More than 100 countries that have ratified the World Health Organization Global Tobacco Convention are meeting to decide on ways to strengthen the implementation and monitoring of the treaty in an effort to curb deaths from tobacco use. This is the first "Conference of the Parties" to the treaty that came into force nearly one year ago.
The director-general of the World Health Organization, Lee Jong-wook, says the world's first tobacco control treaty is the best tool available for stopping the epidemic of ill-health and death from tobacco use.
"It simply must because every 6.5 seconds a tobacco user dies," he said. "Tobacco killed 100 million people in the last century. Unchecked, it is predicted to kill one billion in this century."
The World Health Organization says concrete measures included in the Treaty could help save 200 million lives by the year 2050, if there is a 50 percent reduction in consumption rates.
Many measures included in the treaty have deadlines for implementation. For example, countries have three years to put health warnings on tobacco products and five years to ban tobacco advertising, promotion and sponsorship.
The joint secretary of India's Ministry of Health and Family Welfare, Bhavani Thyagarajan, says India has enacted legislation on most of these measures and is working on a law to ban smoking in films.
"It has been shown very clearly that the impact of films on the adults, particularly on the adolescents children," said Thyagarajan. "So we are now brought in the rules wherein the showing of tobacco consumption in any form in movies is also being banned."
Thyagarajan says comprehensive legislation on this measure is likely to come into effect March 1.
Namibia is one of the countries that worked actively to negotiate the global tobacco-control treaty. Namibia's minister of health, Richard Kamwi, says his country will continue to work for strong enforcement of the treaty. He notes that during the past 10 years, Namibia has experienced a big increase in non-communicable diseases, many of which are related to smoking.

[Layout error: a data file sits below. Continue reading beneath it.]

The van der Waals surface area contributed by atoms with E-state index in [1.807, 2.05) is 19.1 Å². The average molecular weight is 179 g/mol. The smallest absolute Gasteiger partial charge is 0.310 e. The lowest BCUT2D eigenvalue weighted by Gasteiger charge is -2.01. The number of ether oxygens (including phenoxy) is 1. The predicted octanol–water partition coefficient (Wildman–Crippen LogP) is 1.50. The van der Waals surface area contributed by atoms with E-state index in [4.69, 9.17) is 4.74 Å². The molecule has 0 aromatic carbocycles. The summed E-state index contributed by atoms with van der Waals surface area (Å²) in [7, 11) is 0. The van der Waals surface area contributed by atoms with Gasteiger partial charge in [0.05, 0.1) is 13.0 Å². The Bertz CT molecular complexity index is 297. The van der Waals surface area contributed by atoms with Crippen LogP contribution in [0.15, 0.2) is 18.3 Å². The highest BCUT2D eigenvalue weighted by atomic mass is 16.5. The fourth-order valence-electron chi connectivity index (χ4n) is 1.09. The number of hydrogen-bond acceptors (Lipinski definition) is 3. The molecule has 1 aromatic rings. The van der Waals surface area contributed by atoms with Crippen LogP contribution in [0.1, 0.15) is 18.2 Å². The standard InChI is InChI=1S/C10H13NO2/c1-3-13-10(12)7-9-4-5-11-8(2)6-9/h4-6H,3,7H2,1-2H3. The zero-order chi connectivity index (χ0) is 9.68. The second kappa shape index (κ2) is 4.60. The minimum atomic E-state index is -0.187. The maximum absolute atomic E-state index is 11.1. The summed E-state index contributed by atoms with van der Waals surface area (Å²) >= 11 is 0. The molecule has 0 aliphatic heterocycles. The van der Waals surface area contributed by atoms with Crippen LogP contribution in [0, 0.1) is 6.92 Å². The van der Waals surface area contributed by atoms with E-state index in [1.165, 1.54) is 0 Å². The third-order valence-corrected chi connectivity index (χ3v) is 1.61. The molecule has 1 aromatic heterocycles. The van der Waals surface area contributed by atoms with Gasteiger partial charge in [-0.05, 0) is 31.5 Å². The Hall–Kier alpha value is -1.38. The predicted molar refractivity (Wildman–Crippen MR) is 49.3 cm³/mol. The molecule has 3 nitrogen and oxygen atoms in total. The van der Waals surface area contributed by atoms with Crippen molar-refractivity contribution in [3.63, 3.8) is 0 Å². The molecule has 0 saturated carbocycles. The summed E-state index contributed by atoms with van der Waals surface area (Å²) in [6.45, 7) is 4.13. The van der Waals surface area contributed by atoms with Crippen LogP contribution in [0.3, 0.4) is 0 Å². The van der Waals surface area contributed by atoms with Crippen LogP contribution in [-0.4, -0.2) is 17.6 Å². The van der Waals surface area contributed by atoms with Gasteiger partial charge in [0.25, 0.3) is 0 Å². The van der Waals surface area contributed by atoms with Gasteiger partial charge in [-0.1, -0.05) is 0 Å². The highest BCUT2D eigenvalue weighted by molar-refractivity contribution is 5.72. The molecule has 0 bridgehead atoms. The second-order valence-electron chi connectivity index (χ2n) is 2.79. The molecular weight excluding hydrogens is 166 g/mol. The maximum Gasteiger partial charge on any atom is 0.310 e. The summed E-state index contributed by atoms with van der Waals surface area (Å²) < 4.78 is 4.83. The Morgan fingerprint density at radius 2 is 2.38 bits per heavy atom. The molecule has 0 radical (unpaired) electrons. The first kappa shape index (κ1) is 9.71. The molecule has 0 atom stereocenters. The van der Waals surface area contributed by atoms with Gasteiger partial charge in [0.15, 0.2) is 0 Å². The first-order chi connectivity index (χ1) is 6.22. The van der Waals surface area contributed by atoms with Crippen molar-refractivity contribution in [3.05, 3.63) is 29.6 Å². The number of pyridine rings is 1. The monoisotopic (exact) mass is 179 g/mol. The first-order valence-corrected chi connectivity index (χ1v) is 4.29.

He says this is a trend throughout the African continent.
"It is now for the Conference of Parties to take the process forward," he said. "We need to put mechanisms in place that can [ensure] the maximum implementation of the Convention. We are doing this for the health of my people. We are also doing this to stop the tobacco industry from making indecent profits that end up going to a few, while the poorest countries and very many people have to suffer the negative consequences."
During the next two weeks, delegates will seek ways to end or reduce certain practices such as illicit trade in cigarettes or cross-border advertising. It also will discuss financial support for developing countries, ways to help them implement the treaty's provisions and set up a monitoring system to keep tabs on how well countries are doing in efforts to curb smoking.